The presumption is that scoring goals in the Scottish Premiership is easier than the Championship. Kris Boyd topped the charts last season, having scored 12 times in 37 matches in his last season in England’s second tier.
But where Gary Hooper failed, Pukki has succeeded spectacularly. The Finland international scored nine times in 37 matches in Scotland having signed a four-year deal at Celtic, and was never prolific at Brondby thereafter. But at Carrow Road this season, his goals and creativity - this is no one-dimensional striker - have fuelled Norwich’s push for the Premier League. To average a goal or assist every 94 minutes in your first season in a new country is frankly astonishing.
FW: Billy Sharp (Sheffield United)
The surprise story of the season, bar none. Sharp has always been a very capable striker, but his best goalscoring seasons have always come at League One level. In his previous nine seasons in the second tier, Sharp had only once scored at least 15 league goals.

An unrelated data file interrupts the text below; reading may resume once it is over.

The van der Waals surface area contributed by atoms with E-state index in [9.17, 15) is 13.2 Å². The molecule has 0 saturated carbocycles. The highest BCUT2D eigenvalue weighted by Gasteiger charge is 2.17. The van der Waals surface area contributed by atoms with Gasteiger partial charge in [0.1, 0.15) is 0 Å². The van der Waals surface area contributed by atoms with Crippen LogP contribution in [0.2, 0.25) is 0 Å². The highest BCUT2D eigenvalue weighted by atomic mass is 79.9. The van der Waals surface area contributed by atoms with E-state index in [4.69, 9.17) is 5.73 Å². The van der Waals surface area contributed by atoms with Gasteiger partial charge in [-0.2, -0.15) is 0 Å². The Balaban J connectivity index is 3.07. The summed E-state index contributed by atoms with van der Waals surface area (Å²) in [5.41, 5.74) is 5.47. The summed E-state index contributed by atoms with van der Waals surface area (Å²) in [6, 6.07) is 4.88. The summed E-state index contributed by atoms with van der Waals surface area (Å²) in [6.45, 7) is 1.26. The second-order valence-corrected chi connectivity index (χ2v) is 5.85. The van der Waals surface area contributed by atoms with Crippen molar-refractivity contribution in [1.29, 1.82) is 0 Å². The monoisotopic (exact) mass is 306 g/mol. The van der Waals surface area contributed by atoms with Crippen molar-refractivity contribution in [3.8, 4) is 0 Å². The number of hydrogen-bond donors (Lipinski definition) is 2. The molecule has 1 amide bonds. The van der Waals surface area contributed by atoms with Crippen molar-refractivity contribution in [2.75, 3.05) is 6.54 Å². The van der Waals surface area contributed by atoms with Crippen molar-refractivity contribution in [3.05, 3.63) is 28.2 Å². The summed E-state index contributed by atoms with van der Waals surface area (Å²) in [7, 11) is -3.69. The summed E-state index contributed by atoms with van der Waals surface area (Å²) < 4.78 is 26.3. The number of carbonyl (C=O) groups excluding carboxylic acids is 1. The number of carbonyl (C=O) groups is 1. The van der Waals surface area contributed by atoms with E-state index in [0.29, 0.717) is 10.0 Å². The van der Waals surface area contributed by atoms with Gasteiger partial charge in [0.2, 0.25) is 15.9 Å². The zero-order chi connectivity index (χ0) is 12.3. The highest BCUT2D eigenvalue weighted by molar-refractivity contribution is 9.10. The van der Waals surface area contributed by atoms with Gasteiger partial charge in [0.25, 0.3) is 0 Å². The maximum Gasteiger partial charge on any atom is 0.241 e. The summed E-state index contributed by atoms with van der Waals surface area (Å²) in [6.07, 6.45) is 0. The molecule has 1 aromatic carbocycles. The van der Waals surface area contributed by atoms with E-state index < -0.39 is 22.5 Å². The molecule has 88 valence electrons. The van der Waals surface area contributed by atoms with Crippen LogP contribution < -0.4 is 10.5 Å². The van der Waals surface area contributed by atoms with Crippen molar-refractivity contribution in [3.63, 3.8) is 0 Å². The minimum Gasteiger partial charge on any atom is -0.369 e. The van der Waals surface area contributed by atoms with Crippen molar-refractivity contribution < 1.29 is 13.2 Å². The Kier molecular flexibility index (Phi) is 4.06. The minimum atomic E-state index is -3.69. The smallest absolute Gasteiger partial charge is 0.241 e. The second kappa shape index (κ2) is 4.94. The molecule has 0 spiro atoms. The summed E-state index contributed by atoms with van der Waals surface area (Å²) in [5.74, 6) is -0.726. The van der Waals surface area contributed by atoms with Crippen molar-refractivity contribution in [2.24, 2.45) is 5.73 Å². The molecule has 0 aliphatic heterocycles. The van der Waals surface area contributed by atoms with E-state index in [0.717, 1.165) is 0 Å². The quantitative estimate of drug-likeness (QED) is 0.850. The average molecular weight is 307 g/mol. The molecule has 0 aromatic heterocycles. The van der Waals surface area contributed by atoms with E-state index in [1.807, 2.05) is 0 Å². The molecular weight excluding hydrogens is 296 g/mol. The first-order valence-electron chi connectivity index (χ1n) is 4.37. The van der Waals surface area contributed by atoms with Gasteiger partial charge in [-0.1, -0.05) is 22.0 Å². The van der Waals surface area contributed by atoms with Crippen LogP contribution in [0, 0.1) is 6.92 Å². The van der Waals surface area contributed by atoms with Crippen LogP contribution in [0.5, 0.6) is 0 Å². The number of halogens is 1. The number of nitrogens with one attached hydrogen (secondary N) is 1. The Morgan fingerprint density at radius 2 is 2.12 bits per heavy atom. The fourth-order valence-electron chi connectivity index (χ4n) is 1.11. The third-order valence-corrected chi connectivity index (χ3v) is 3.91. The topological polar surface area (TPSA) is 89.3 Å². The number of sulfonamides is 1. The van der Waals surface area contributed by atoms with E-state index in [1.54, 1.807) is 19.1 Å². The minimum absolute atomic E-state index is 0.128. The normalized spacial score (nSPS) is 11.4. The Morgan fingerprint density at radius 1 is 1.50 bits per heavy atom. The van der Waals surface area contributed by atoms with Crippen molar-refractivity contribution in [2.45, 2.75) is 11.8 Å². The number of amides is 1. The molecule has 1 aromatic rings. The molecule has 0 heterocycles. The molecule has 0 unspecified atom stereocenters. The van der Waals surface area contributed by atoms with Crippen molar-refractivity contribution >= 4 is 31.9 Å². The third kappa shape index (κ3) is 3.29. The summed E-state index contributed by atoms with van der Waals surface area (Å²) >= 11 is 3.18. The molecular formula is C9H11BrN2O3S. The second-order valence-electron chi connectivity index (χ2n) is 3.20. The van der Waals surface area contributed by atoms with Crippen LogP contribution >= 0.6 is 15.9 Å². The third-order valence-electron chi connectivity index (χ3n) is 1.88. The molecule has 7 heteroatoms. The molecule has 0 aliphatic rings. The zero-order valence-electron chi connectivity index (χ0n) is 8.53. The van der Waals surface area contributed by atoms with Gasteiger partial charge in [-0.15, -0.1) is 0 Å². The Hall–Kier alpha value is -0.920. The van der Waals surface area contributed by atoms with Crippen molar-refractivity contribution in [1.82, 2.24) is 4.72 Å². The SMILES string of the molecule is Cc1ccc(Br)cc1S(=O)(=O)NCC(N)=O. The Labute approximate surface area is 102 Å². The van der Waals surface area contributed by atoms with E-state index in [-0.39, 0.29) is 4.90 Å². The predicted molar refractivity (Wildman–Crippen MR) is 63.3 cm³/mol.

But at the age of 32, he has produced the best form of his career. We have waited and waited for the goalscoring run to dry up, but to no avail. If Chris Wilder deserves his prize as Championship Manager of the Year for engineering a remarkable promotion bid, Sharp is Wilder’s poster boy on the pitch. Hard work, determination and professionalism can take talent further than we assumed was possible.